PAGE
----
By Cassidy Pate | Reporter
A crowd of people gathered at the Martin Museum of Art to observe opening night of it’s newest exhibition, Danville Chadbourne: Retrospective Part IV: Small Wooden Sculptures, which was followed by an artist talk and reception in the museum on Thursday night. This exhibition of wooden sculptures will be displayed from Oct. 5 to Nov.12.
Texas-based artist and sculptor Chadbourne is well known for his clay, woodwork and interpretation of art. He spoke about his fourth exhibition, “Small Wooden Sculptures,” which has been in the works since the early 1980s.
“I work in lots of different materials, as I said: Clay and wood are the dominant ones,” Chadbourne said. “I work in two dimensional formats and three dimensional formats — from very small scale to very large pieces — and I’ve always done that. It’s just part of my bizarre way of working it.”
Dr. Megan Biesele, anthropologist and friend of Chadbourne’s, introduced Chadbourne and spoke about his love affair with wood.
“I think that this exhibition does a great job of exploring the welter [collection] of production of this very, very productive artist,” Biesele said.
From Chadbourne’s rural childhood grew a respect for nature, which explains his use of natural and organic processes when creating his masterpieces. He said the majority of his materials come from his own backyard.
Chadbourne’s work often embodies the characteristics of ancient tools with beaded fiber and other adornments, but he tries to start with new materials that he can then age to perfection.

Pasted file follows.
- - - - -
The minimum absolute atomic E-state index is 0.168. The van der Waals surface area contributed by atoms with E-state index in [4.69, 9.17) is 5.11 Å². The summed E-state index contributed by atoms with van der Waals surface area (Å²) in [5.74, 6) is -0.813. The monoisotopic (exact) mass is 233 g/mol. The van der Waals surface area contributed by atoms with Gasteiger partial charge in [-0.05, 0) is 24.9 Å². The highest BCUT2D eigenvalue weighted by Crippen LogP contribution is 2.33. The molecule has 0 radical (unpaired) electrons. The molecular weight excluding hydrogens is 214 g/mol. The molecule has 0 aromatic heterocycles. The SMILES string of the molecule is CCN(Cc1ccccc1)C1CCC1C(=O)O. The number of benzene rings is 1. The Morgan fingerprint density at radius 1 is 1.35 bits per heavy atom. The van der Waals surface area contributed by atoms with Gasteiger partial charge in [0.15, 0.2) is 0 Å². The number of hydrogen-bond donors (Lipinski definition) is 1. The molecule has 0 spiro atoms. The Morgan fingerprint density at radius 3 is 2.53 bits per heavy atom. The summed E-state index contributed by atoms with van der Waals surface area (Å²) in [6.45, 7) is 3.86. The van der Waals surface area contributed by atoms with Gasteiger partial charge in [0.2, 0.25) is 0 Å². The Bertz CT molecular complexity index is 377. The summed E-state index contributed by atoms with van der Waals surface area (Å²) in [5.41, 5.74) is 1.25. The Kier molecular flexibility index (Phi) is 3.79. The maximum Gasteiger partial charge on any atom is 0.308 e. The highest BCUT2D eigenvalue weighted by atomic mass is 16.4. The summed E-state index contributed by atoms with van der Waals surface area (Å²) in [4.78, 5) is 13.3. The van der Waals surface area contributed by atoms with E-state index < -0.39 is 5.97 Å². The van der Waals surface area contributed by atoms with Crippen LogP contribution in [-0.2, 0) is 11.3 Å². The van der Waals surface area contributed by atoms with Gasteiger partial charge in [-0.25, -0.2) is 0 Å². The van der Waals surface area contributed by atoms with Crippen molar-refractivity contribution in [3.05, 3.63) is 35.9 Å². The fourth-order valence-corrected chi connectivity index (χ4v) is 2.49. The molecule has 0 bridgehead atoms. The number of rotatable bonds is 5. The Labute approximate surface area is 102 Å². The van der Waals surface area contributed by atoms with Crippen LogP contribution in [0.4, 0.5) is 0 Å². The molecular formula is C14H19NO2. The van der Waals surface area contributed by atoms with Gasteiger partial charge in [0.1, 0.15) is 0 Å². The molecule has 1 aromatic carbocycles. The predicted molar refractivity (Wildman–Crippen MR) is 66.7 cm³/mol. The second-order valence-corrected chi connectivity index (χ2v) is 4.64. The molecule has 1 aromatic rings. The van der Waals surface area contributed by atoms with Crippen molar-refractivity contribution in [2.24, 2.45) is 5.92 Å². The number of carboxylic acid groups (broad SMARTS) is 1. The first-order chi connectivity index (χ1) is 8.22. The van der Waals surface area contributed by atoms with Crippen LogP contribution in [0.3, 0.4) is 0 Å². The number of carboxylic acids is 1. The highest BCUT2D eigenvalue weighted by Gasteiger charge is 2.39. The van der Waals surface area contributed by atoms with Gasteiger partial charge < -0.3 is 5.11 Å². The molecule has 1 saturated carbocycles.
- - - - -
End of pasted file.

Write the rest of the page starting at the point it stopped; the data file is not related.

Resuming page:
“I want the notion of time to be built into the work from the very beginning so that it has this sort of sense of existing, having existed [and] having some experience existing in this continuity that we call time,” Chadbourne said.
An advocate for the viewer developing their own understanding of art, Chadbourne said all of the works in the exhibition were created with suggested possibilities or narratives.
“Art should be about some deeper, more complex experience that has involves you at some bigger level than just presenting the most superficial part,” Chadbourne said.
The titles of his works enhance these deeper meanings. One piece, titled “The Irresistible Renewal of Contradiction,” has a green and white checkered base with orange, purple and lime green embellishments that can refer the viewer back to the title while giving them the opportunity to find their own meaning in the work. As a result of his past desire to become a writer, Chadbourne said the titles come from his interpretation of the art in a poetic language that makes it harder for the viewer to comprehend.
“[The titles are] not whimsical, and they’re not frivolous,” Chadbourne said. “They’re very serious and they’re very deliberate.”
Chadbourne continued to answer questions about his work and his intentions with art. One person in attendance asked how his process evolves over time.
In response, Chadbourne said that he sees himself as an accumulator, he is constantly collecting things and simultaneously working on various pieces at one time. Once he has focused in on one piece, he moves into the formal decision process and determines how each work is presented from the base and its orientation to which materials and colors make sense for each project.
“It’s kind of a complex circumstance of fooling around, waiting around, looking at it sideways, not paying attention to it, but then also committing to it absolutely,” Chadbourne said.
Steve Bennett of the San Antonio Express-News wrote an article based on Chadbourne’s process in 2012.
“Obviously, he is patient, allowing works to evolve over time,” Steve Bennett said in the article. “More importantly, he thinks deeply about each work, inculcating it not only with his own personal story, but with his lifelong studies of history, anthropology, science, mathematics.”
To witness this exhibition, museum hours of operation can be found here.